Brunei suffers from ‘relative poverty’

National 2 minutes, 14 seconds


WITH the rising cost of living, reviewing the salary scale of both public and private sectors can be a better way of reducing poverty in the country.

At yesterday's opening of the fourth State Legislative Council Meeting His Majesty the Sultan and Yang-Di Pertuan of Brunei called for aggressive efforts to reduce poverty.

A local economist, who does not want to be named, said Brunei faces what he termed as 'relative poverty'. According to him, 'relative poverty' is when a household earns less than 50 per cent of the average income.

He gave an example of an individual earning $1,000 to support a family of nine. All in all he has a financial responsibility of 10 persons including himself. This leaves $100 per person. But if the household's cost of necessities is $200 a month, an amount lesser than what is distributed, it can be classified as 'relative poverty'.

His example was based on a contributing factor to poverty in Brunei whereby even with employment, heavy financial responsibility causes constraints and difficulties.

"You would need to compare the expenditure of our poor people and their income to ensure financial sustainability, the cost of living as such disables the person to sustain and manage family monetary responsibilities," said the local economist.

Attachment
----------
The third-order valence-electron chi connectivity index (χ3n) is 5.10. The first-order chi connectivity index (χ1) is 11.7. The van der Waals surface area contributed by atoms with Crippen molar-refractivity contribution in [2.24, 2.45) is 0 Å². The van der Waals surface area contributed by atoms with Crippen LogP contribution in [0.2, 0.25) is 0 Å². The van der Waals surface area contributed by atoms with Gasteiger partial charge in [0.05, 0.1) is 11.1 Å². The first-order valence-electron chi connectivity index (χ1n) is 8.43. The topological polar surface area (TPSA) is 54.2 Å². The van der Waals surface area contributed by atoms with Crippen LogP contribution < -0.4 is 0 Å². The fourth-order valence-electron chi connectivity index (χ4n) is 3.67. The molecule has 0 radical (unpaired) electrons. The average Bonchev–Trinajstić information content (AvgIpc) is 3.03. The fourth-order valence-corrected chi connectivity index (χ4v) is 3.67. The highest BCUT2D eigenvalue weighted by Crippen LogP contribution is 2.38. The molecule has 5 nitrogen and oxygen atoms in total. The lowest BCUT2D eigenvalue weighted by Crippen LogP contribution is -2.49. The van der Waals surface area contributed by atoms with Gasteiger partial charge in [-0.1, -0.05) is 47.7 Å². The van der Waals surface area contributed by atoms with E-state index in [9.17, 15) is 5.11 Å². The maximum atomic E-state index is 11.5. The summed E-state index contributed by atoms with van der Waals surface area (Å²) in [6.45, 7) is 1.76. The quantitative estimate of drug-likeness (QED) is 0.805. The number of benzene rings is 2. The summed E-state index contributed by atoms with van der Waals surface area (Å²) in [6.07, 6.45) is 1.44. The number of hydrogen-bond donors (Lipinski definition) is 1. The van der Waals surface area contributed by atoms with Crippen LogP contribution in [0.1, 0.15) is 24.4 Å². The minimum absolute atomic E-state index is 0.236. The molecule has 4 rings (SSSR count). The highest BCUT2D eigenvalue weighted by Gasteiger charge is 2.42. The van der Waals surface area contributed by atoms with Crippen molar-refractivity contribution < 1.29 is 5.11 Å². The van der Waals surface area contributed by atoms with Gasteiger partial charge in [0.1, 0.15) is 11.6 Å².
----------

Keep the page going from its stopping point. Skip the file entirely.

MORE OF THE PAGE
Relative poverty is the opposite of absolute poverty, which is defined as the inability to purchase the very basic of daily necessities.

He did however take into account the increment of lower ranking government servants in 2006 noting the increasing living costs.

"Private institutions may consider reviewing salary scales as a form of social obligation while encouraging local employment," he said.

Datin Adina Othman the director of the Community Development Department under the Ministry of Youth, Culture and Sports, on the other hand has a different view on reviewing the pay scale as an effort to reduce poverty, rather raising the urgency to review policies.

"There needs increased efforts to develop them into self-sustainable individuals..a lot of policies, not all with our department, needs to be looked at with an integrated approach," she said, adding this is a 'cross-cutting' issue.

Both the local economist and Datin Adina acknowledged the increasing number of applicants for welfare benefits through the community development department and the Ministry of Religious Affairs where in any case, applicants are getting younger and younger.

"The (profile) of people applying is definitely getting younger. In the past it used to be the old and the sick, now you can see more younger ones applying," said Datin Adina.

The economist said another source of poverty is the lack of qualification to secure employment as well as possessing crime-related history.

The Brunei Times